Decades ago, when the slide rule was the norm, and calculators with the ability to calculate square roots were the cutting edge of technology, I was given an interesting formula. It went like this:

To estimate the $R$th root of $n$ using a simple calculator (where both $R$ and $n$ are positive numbers; fractions are allowed), do the following.

  1. Enter $n$ into the calculator.
  2. Press the $\sqrt{}$ button 12 times (i.e. calculate the 4096th root of $n$).
  3. Subtract 1.
  4. Divide by $R$.
  5. Add 1.
  6. Square the result (usually press the $\times =$ buttons) 12 times (i.e. calculate the 4096th power of the result).

Fascinatingly, this works pretty well.

For example, using this method on my calculator to find $\sqrt[8.5]{586.426}$ gives the answer with an error of just 0.05%.

This means that: $$\sqrt[R]{n} \approx \biggl(\frac{\sqrt[4096]{n} - 1}{R} + 1\biggr)^{4096}$$

Now, to me, the number $2^{12}$ seems arbitrary. So, my question is:

Why does this work?

I've tried muddling through equations to no avail.

EDIT: I've just spotted this question, which seems relevant.

  • $\begingroup$ Love that you included the slide rule link, hahaha! $\endgroup$ Aug 21, 2017 at 12:52
  • $\begingroup$ Yes, @ChaseRyanTaylor — I have fond memories of them! Not so much the old log tables. $\endgroup$ Aug 21, 2017 at 12:57
  • $\begingroup$ Oh my goodness. That doesn't sound too bad if you know the change-of-base formula. Those tables remind me of the trigonometric ones we sometimes used in geometry. $\endgroup$ Aug 21, 2017 at 12:59
  • $\begingroup$ Ah, yes, @ChaseRyanTaylor, I had forgotten about those trigonometric tables. So glad that we don't have to use them any more. These are foreign concepts to my children. $\endgroup$ Aug 21, 2017 at 13:20

2 Answers 2


You're correct that $2^{12}$ is arbitrary: it's good because it's large and a power of $2$ (so you can mash the square root button to get the $2^{12}$ root). Let the root we have available be the $k$th, so that in your case $k=4096$ (this just makes the calculation clearer), and the formula is then $$ f_k(x) = \left( 1+\frac{x^{1/k}-1}{R} \right)^k $$ We want to show that for large $k$, $f_k(x) \approx x^{1/R}$. Since $k$ is large and $x$ is positive, we can use the exponential's power series to write $$x^{1/k} = e^{(1/k)\log{x}} = 1 + \frac{1}{k}\log{x} + \frac{1}{2k^2}(\log{x})^2 + O(k^{-3}), $$ where $O(g(k))$ means that the term decreases at the same rate as $g(k)$ as $k \to \infty$, so $$ 1 + \frac{x^{1/k}-1}{R} \approx 1 + \frac{1}{Rk}\log{x} + \frac{1}{2Rk^2}(\log{x})^2 + O(k^{-3}) $$ At this point it's probably most convincing to take logs of everything, so $$ \log{f_k(x)} = k\log{\left( 1+\frac{x^{1/k}-1}{R} \right)} = k\log{\left( 1 + \frac{1}{Rk}\log{x} + \frac{1}{2Rk^2}(\log{x})^2 + O(k^{-3}) \right)}, $$ and since $k$ is large, the argument of the logarithm is close to $1$, and we can apply the power series for the logarithm to give $$ \log{f_k(x)} = \frac{1}{R}\log{x} + \frac{1}{2Rk}(\log{x})^2 - \frac{1}{2R^2k}(\log{x})^2 + O(k^{-2}) $$ Hence $$ \log{\left( \frac{f_k(x)}{x^{1/R}} \right)} = \frac{R-1}{2R^2k}(\log{x})^2 + O(k^{-2}). $$ Exponentiating again gives the error in the approximation as approximately $$ \frac{f_k(x)}{x^{1/R}} -1 \approx \frac{R-1}{2R^2k}(\log{x})^2, $$ which will obviously be very small for large $k$ and "ordinary-sized" $R$ and $x$ (or even large $R$, since the error depends on $1/R$).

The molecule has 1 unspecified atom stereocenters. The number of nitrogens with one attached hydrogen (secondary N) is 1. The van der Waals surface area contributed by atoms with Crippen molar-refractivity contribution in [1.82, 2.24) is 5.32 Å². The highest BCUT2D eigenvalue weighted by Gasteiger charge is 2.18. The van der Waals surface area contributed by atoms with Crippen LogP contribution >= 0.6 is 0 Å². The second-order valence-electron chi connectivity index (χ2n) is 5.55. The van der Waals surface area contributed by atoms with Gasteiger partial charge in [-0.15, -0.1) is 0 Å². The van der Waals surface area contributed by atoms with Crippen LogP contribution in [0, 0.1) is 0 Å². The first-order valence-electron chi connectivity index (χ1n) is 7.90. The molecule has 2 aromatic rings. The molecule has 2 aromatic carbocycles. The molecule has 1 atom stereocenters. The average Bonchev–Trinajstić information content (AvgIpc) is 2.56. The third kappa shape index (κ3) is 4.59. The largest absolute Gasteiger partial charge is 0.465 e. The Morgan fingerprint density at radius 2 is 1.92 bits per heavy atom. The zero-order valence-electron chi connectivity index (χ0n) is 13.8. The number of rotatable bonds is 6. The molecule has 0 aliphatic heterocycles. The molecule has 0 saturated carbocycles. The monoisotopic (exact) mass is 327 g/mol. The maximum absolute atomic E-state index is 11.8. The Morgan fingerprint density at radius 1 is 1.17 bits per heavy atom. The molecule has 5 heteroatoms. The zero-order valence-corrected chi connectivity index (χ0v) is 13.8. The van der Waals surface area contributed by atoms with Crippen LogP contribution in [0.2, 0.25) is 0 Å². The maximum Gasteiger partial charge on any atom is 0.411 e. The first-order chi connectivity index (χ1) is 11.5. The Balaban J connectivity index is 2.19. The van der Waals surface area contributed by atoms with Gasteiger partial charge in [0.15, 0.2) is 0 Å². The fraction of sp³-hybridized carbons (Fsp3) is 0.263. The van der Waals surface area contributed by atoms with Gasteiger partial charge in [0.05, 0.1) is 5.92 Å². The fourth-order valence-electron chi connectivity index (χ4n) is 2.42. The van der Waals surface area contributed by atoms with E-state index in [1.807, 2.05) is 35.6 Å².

• 1
    $\begingroup$ Man, that's clever! Thank you $\endgroup$ Aug 21, 2017 at 12:57

As you point out, $2^{12}$ just seems to be arbitrary and is used to denote a number that is sufficiently large. So we can reach the required result by just taking limit to infinity instead of the factor $2^{12}$. i.e. We need to prove that,$$\sqrt[n]{x} = \lim_{k \to \infty}\left(1+ \frac{x^{1/k} - 1}{n}\right)^k$$ which is not a hard nut to crack.

Here's the computation of the limit. Consider,$$\begin{align}y &=\lim_{k \to \infty}\left(1+ \frac{x^{1/k} - 1}{n}\right)^k\\& = \color{blue}{\lim_{k\to \infty} \left(1 + \frac{x^{1/k} - 1}{n}\right)}^{{\color{blue}{\left(\frac{n}{x^{1/k} -1}\right)}}\cdot \left(\frac{x^{1/k} - 1}{n}\right)\cdot k}\tag{1}\\& = \lim_{k\to \infty}\exp{\left(\frac{x^{1/k} - 1}{n}\right)\cdot k}\tag{2}\\& = \exp{\left(\color{blue}{ \lim_{k\to \infty}\frac{x^{1/k} - 1}{1/k}}\right)\cdot \frac1n} \\&= \exp\left(\log(x)\right) \cdot \frac1n\tag{3}\\& = \exp \left(\log(x^{1/n}) \right) \\& =\boxed{\sqrt[n]{x}}\end{align}$$


$(1)$ Here I made some adjustments in the exponent term to make it in the form of a standard limit.

$(2)$ Notice that, it is of the form $\lim_{x\to\infty} \left(1 + \frac1x\right)^{x} = e.$

$(3)$ Here we can simply use $\lim_{x\to 0} \frac{x^a - 1}{a} = \log (a)$.

  • $\begingroup$ You first claim has a $k$ in it, which I guess should be an $n$. $\endgroup$
    – Sahaj
    Jan 21 at 12:07
  • $\begingroup$ Yes. A typo. Fixed it. Thanks! :) $\endgroup$
    – Utkarsh
    Jan 21 at 12:10
  • $\begingroup$ @Sahaj BTW our rep points just differ by a 1 lol $\endgroup$
    – Utkarsh
    Jan 21 at 12:13
  • 1
    $\begingroup$ Excellent, thank you! $\endgroup$ Jan 21 at 15:14

You must log in to answer this question.

Not the answer you're looking for? Browse other questions tagged .